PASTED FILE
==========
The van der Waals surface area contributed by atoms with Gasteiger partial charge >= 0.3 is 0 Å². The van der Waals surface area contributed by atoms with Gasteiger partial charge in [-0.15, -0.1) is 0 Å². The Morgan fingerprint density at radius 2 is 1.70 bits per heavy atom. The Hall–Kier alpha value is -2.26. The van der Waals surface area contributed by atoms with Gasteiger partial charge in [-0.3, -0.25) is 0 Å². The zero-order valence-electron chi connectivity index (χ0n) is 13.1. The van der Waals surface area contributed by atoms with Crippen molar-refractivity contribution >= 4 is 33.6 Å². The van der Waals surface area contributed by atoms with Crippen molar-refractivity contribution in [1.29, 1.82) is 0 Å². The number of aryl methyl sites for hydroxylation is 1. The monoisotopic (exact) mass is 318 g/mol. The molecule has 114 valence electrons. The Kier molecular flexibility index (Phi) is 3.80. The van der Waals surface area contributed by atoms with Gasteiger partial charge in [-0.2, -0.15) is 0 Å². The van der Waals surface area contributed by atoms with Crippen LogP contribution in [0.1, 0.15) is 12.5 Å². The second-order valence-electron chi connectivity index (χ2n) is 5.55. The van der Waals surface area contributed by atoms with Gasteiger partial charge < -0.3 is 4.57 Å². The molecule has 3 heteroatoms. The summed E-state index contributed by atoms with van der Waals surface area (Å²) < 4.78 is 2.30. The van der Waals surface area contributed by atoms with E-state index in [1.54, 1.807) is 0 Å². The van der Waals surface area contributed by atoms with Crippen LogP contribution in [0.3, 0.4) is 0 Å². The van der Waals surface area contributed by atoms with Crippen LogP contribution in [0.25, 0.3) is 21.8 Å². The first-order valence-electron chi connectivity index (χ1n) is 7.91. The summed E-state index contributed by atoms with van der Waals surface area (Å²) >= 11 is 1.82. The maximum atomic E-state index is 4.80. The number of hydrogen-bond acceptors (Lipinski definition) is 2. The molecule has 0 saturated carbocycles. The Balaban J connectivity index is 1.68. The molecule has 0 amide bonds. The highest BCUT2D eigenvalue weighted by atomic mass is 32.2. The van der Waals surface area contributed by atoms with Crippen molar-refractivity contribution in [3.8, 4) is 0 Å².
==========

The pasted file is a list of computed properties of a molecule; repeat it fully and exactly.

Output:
The van der Waals surface area contributed by atoms with Gasteiger partial charge >= 0.3 is 0 Å². The van der Waals surface area contributed by atoms with Gasteiger partial charge in [-0.15, -0.1) is 0 Å². The Morgan fingerprint density at radius 2 is 1.70 bits per heavy atom. The Hall–Kier alpha value is -2.26. The van der Waals surface area contributed by atoms with Gasteiger partial charge in [-0.3, -0.25) is 0 Å². The zero-order valence-electron chi connectivity index (χ0n) is 13.1. The van der Waals surface area contributed by atoms with Crippen molar-refractivity contribution >= 4 is 33.6 Å². The van der Waals surface area contributed by atoms with Crippen molar-refractivity contribution in [1.29, 1.82) is 0 Å². The number of aryl methyl sites for hydroxylation is 1. The monoisotopic (exact) mass is 318 g/mol. The molecule has 114 valence electrons. The Kier molecular flexibility index (Phi) is 3.80. The van der Waals surface area contributed by atoms with Gasteiger partial charge in [-0.2, -0.15) is 0 Å². The van der Waals surface area contributed by atoms with Crippen LogP contribution in [0.1, 0.15) is 12.5 Å². The second-order valence-electron chi connectivity index (χ2n) is 5.55. The van der Waals surface area contributed by atoms with Gasteiger partial charge < -0.3 is 4.57 Å². The molecule has 3 heteroatoms. The summed E-state index contributed by atoms with van der Waals surface area (Å²) < 4.78 is 2.30. The van der Waals surface area contributed by atoms with E-state index in [1.54, 1.807) is 0 Å². The van der Waals surface area contributed by atoms with Crippen LogP contribution in [0.3, 0.4) is 0 Å². The van der Waals surface area contributed by atoms with Crippen LogP contribution in [0.25, 0.3) is 21.8 Å². The first-order valence-electron chi connectivity index (χ1n) is 7.91. The summed E-state index contributed by atoms with van der Waals surface area (Å²) >= 11 is 1.82. The maximum atomic E-state index is 4.80. The number of hydrogen-bond acceptors (Lipinski definition) is 2. The molecule has 0 saturated carbocycles. The Balaban J connectivity index is 1.68. The molecule has 0 amide bonds. The highest BCUT2D eigenvalue weighted by atomic mass is 32.2. The van der Waals surface area contributed by atoms with Crippen molar-refractivity contribution in [3.8, 4) is 0 Å².